Ion Fortuna's approach to fire. Spoilers through The Night Lords (ROM3) or the anime arc of the same name.
The old stories said that he should be afraid of fire. It was the weapon that the scions of the Church had used against their mythical anathema for centuries. Even if the Methuselah were beyond those superstitions, old habits were hard to break.
After his string of accidental burns, Ion Fortuna had finally learned to simply avoid it. Sister Esther was too tactful to reproach him, but he could feel the concern radiating from her small frame as she bandaged up his hand for the umpteenth time. He owed her too much to cause her undue worry, even if she was a Terran, so he kept himself away from the flickering flames but still failed miserably at not thinking about the past.
The Empress' rules meant that there were few instances where nobles of the Empire had to fight, but most in their long lives chose to hone their natural abilities anyway, if only as a hobby with which to pass the centuries. Ion himself had some training with sword and dagger, though he never deluded himself into thinking that he'd last for more than a few seconds against a real threat. It was as if adolescence had returned to exact extended vengeance for having been robbed of his mortality early - his knees and elbows always felt like they were strung together by rubber bands.
Radu, on the other hand, had a talent for it, and ever since they'd become partners, Ion had gotten into the habit of letting Radu handle all the physical conflicts for him. It was probably unbefitting a noble of his rank and might be taken as cowardice in some circles, but Ion could never bring himself to care.
For Ion the transition had been slow. Never a particularly early riser, he'd become more and more lethargic during the night, and slowly found the glare of the sun too bright to bear. Before he knew it he was staring at the mirror, into the eyes of the face he would wear for the rest of his life. Three, five, ten years he remained the same, and watched Radu age.
The genes that dictated the transformation varied from person to person, and even among the ranks of the noble houses of the Empire, no one was certain when exactly they would change. There were some who never did, and walked in the sun for their short mortal lives. All Ion could do was wait.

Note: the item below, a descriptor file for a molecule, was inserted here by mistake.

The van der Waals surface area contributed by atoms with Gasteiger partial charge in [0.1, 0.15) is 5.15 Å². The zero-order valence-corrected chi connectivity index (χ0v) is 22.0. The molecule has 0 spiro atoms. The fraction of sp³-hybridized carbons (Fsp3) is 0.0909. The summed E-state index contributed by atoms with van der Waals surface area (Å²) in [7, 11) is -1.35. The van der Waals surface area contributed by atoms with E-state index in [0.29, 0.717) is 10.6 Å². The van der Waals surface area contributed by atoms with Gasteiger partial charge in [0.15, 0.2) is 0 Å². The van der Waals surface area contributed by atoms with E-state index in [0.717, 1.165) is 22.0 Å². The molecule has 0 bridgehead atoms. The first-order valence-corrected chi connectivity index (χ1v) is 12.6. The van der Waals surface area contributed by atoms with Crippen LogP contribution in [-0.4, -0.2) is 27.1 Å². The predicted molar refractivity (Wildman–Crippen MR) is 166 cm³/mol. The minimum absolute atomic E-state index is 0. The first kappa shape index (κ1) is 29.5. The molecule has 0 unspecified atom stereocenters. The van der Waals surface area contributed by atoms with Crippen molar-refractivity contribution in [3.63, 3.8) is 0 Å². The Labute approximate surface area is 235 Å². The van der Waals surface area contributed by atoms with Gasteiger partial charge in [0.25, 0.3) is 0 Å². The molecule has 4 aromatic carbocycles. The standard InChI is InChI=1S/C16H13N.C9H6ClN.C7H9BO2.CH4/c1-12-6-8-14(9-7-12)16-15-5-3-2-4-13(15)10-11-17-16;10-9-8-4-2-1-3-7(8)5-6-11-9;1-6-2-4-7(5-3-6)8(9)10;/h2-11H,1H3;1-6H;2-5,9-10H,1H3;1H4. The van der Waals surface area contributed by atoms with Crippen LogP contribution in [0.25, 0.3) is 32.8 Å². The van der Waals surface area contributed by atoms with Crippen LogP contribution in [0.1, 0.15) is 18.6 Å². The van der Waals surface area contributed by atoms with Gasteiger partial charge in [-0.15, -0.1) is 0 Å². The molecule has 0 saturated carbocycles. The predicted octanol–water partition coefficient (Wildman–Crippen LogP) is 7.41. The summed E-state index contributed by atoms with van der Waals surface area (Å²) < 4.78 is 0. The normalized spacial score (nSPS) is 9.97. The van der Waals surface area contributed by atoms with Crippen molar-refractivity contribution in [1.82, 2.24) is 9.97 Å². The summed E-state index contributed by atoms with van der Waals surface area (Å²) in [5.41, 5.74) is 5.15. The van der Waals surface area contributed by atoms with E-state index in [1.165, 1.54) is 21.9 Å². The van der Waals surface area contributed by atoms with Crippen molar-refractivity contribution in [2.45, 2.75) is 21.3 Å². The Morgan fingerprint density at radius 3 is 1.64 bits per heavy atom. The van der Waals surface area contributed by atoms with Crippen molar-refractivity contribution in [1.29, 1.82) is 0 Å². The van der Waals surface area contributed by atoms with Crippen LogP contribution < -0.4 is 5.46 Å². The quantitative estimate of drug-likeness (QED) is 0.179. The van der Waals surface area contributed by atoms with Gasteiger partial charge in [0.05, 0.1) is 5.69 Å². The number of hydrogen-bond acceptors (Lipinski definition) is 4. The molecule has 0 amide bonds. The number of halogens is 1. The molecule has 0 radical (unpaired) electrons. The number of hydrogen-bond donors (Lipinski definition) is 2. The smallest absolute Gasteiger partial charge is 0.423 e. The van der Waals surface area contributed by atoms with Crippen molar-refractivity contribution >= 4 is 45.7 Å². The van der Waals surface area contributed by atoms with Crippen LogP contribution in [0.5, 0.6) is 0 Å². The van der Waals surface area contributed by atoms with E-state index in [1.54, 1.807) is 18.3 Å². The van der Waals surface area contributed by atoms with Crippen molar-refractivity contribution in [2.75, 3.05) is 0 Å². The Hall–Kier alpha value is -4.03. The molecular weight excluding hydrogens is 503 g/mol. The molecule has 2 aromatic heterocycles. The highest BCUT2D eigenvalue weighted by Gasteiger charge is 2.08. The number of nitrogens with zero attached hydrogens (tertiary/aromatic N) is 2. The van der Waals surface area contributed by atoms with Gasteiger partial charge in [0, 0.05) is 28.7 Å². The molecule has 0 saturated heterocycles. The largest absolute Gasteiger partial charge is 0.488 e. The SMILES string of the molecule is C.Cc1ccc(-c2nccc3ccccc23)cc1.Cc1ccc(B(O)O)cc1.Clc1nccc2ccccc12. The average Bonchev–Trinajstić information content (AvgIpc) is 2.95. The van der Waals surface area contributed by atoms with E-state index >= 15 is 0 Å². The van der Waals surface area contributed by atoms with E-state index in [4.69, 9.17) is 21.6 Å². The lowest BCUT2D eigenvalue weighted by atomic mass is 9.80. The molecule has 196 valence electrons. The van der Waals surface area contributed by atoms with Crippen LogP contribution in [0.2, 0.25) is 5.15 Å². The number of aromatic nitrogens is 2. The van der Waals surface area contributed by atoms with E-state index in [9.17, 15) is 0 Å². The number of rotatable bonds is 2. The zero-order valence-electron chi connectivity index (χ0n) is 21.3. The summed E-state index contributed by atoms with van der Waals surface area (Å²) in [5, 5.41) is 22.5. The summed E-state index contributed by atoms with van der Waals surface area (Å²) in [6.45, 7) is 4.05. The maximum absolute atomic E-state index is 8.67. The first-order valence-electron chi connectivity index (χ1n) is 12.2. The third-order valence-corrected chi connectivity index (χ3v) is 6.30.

Until one morning, when his friend came to him with a gentle, secretive smile and said that there was something he wanted Ion to see. Feeling all of twelve years old and about to run afoul of his grandmother, he followed Radu outside, fireflies of midsummer drifting beneath the starry dome of day.
They walked to a disused fountain hidden amidst a stand of maples, a secret hideout they had used for years as children. Like a sage imparting hidden wisdom, Radu settled gracefully on the edge of the fountain and held out an empty hand.
Ion watched the flame flicker into life, a gentle blue radiance hovering a half-inch above the center of Radu's palm. Hesitantly, he reached out for the fire. It tickled his fingers and licked up the side of his wrist, but it didn't burn.
Relief flooded through Ion, an honest feeling of joy that had little to do with not getting singed. They wouldn't have forever - not even the Methuselah could claim that - but that morning marked the beginning of some measure of eternity that he wouldn't have to spend alone.
Flash forward some dozens of years, and he watched Radu fight in earnest, gentle candlelight roaring into gouts of azure flame as his friend drove back the insolent Terrans. The armored shells of their metal toys melted under the touch of the blaze that trailed elegant arcs through the air and licked at its prey with a life of its own.
Ion knew he should go help, draw his woefully inadequate shortsword and at least make an attempt to not embarrass his name. Instead he stood watching, mesmerized by the dazzling display of power and the instinctive thrill of danger that called to the not-quite-tamed things of claws and teeth within. He watched, because it was a side of his tovarich that he was so rarely able to see.
Unlike Ion himself, Radu was so calm, so unruffled most of the time, and no matter what tricks Ion pulled he always failed to provoke any kind of an interesting reaction. It was woefully unfair, since Radu didn't need to expend any effort of his own to witness Ion turning all the colors of the rainbow on a regular basis. The only time Ion got to see Radu's calm demeanor break was during combat, cold rage directed at the interlopers who dared threaten the welfare of himself and his friends, or when he was excited about some bizarre and wonderful novelty.
When he ranted about the politics of the empress whose pacifism - weakness - prevented them from eradicating the threat once and for all.
Staring into the tame blaze in the fireplace that nevertheless burned, Ion wished he'd listened.